By Rudman Winchell Attorney

By: Rudman Winchell Attorney Jonathan Bench

            Recently the IRS introduced Form 1023-EZ as a streamlined alternative to the existing Form 1023, the application form required to apply for “exempt” tax status with the IRS under Internal Revenue Code (“Code”) Section 501(c)(3). An organization granted exempt status by the IRS is exempt from paying some or all federal income tax on income the organization receives that is related to its exempt purposes (not unrelated business income). A variety of other organizations may also be granted exempt status under other sections of the Code, such as those under 501(c)(4) (civic leagues and certain social welfare organizations), 501(c)(7) (social clubs) and 501(c)(8) and (c)(10) (fraternal societies), among others. However, additional tax benefits are available to donors who contribute to organizations granted exempt status under 501(c)(3), which is why so many organizations seek exemption under 501(c)(3). Donors contributing to 501(c)(3) exempt organizations may make tax-deductible contributions, but contributions to other exempt organizations are not tax-deductible.

            Form 1023-EZ was designed to streamline the existing Form 1023 for small organizations seeking exempt status. Form 1023-EZ is submitted online rather than through the mail. The form is only three pages long, rather 12 pages for Form 1023 (not including any applicable exhibits). The instructions to Form 1023-EZ, a crucial starting point for any IRS application, are 10 pages long, but the instructions are 26 pages shorter than the instructions to Form 1023. The instructions to Form 1023-EZ also include an eligibility worksheet to quickly determine whether the organization may file Form 1023-EZ. In order to file Form 1023-EZ, the organization may not:

  1.       Have annual gross receipts in excess of $50,000;
  2.       Have total assets of more than $250,000;
  3.       Have been formed under foreign law;
  4.       Be a limited liability company (LLC);
  5.       Be a successor to a for-profit organization;
  6.       Have had exempt status previously revoked;
  7.       Be a church or a convention or association of churches;
  8.       Be a school, college or university;
  9.       Be a hospital, hospital organization, cooperative hospital service organization or medical research organization;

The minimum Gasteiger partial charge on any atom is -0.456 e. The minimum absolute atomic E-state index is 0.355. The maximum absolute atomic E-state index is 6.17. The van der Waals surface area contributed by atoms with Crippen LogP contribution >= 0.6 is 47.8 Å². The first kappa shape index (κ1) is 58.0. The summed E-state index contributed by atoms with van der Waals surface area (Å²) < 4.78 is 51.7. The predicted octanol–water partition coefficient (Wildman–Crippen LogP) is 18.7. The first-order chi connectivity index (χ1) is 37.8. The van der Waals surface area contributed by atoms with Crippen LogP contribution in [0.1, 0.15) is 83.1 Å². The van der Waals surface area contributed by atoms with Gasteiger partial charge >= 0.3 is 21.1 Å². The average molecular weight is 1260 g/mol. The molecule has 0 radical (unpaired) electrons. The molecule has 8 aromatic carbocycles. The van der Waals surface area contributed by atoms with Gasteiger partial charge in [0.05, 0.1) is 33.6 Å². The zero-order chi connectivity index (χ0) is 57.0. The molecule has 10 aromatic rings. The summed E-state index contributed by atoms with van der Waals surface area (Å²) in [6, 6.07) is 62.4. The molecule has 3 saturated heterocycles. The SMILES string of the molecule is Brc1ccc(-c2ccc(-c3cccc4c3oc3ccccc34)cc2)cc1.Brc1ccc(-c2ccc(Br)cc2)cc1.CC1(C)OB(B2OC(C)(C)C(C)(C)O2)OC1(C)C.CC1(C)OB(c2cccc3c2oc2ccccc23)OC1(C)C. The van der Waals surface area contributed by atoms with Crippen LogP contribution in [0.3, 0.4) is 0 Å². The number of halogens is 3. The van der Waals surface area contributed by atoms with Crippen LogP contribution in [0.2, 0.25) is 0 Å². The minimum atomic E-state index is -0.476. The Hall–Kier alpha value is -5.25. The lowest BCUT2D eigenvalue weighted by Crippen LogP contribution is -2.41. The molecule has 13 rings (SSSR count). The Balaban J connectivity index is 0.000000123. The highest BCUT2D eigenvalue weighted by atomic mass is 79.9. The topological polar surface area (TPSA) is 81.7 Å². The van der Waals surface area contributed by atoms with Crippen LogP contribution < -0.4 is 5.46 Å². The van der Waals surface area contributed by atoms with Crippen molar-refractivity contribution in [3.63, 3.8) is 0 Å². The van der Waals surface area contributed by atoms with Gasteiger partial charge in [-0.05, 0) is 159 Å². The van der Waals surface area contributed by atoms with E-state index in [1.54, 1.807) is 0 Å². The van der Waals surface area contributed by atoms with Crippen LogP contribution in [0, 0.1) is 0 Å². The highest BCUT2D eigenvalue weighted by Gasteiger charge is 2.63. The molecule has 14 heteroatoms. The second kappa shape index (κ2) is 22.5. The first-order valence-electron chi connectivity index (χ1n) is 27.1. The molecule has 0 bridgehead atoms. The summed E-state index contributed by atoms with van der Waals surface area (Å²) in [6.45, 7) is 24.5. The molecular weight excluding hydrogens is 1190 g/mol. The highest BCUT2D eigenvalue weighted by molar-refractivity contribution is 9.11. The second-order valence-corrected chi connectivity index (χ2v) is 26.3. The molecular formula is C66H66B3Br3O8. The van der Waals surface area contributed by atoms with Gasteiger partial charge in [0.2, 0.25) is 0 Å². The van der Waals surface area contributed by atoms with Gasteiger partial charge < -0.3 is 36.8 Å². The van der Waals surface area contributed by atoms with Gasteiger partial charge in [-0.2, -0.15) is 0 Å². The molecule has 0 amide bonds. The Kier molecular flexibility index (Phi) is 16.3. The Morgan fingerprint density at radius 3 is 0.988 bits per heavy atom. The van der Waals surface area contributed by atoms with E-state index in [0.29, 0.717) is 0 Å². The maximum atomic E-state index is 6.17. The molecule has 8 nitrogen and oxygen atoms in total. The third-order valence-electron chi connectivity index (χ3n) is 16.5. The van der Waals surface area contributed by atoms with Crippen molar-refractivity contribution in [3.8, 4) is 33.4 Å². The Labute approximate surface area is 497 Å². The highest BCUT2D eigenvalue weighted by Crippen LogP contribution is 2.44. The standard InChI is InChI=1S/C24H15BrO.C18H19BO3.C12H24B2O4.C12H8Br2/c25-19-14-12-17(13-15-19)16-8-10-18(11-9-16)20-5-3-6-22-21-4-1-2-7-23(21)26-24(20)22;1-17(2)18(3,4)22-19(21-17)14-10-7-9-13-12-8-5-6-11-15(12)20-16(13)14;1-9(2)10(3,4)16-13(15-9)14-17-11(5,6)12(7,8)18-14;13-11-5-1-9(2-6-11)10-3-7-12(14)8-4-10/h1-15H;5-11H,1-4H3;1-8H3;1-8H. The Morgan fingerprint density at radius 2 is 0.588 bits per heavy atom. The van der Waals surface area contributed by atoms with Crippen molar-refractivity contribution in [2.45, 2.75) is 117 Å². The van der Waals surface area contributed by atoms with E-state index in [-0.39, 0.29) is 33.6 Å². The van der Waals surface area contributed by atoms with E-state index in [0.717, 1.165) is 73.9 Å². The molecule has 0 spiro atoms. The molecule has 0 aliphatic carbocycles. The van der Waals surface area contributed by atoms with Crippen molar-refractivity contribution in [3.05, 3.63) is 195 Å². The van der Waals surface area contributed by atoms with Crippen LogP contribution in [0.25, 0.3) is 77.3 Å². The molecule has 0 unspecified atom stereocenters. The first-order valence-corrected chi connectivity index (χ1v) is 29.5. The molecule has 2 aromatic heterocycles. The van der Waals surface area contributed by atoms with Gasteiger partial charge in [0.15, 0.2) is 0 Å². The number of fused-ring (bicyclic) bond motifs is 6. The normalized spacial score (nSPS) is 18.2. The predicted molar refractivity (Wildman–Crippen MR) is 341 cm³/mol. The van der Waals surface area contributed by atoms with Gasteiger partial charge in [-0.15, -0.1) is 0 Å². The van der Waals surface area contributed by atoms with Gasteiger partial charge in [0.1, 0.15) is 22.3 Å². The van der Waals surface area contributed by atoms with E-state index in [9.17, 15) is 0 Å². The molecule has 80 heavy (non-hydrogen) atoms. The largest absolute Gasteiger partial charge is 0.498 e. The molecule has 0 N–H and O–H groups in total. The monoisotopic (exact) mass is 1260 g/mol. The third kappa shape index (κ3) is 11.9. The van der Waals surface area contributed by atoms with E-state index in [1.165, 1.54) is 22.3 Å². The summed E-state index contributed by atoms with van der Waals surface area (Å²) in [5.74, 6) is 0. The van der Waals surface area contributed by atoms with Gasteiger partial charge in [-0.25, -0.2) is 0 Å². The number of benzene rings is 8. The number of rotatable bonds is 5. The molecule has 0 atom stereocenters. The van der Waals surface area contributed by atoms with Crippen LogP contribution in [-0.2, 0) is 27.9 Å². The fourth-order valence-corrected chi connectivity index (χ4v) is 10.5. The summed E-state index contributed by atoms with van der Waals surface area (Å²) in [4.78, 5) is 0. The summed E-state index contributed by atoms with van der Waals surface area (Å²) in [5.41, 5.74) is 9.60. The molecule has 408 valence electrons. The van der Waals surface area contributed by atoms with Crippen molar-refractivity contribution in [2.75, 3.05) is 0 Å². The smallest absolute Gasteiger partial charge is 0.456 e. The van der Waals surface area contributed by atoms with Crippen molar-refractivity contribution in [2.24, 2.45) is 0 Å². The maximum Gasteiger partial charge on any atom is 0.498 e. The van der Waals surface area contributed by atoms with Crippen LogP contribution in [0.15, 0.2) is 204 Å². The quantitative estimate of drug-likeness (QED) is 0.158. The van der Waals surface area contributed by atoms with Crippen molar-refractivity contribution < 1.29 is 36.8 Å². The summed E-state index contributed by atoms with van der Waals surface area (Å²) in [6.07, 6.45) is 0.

10.   Be a cooperative service organization of operating educational organizations if organized and operated solely to provide investment services to its members;
  11.   Be applying for exemption as a qualified charitable risk pool;
  12.   Request classification as a supporting organization;
  13.   Invest 5% or more of its total assets in securities or funds that are not publicly traded;
  14.   Participate in partnerships in which profits and losses are shared with partners other than other 501(c)(3) exempt organizations; or
  15.   Maintain or intend to maintain one or more donor advised funds.

The above does not contain all of the restrictions relating to organizations seeking to file Form 1023-EZ. The organization seeking exemption should carefully review all of the criteria regarding an organization’s ability to file Form 1023-EZ.

            Certain organizations, such as those with gross receipts in each taxable year of normally not more than $5,000 may be considered tax exempt under 501(c)(3) even without filing Form 1023 or 1023-EZ. Generally, for organizations that file Form 1023-EZ or Form 1023 within 27 months after the organization’s formation, the exempt status will apply retroactively to the organization’s formation date. For organizations filing 27 months after formation, the effective date of exempt status will be the date the form is submitted to the IRS. Organizations that file after the 27-month deadline may, after receiving their Determination Letter, write a letter requesting that the exemption be applied earlier than granted in the Determination Letter.

            Organizations desiring to obtain exempt status utilizing Form 1023-EZ should consult with their legal and accounting professionals to conduct a thorough review of the organization’s legal documents and financial records to ensure they historically, currently and in the future will adhere to the stringent requirements of an organization exempt under 501(c)(3).


These materials have been prepared by Rudman Winchell for educational purposes only. They should not be considered legal advice. The transmission of this information to you is not intended to create a lawyer-client relationship. Readers should not act upon this information without seeking professional counsel. You should not send any confidential or private information to Rudman Winchell until a formal attorney-client relationship has been established, in writing.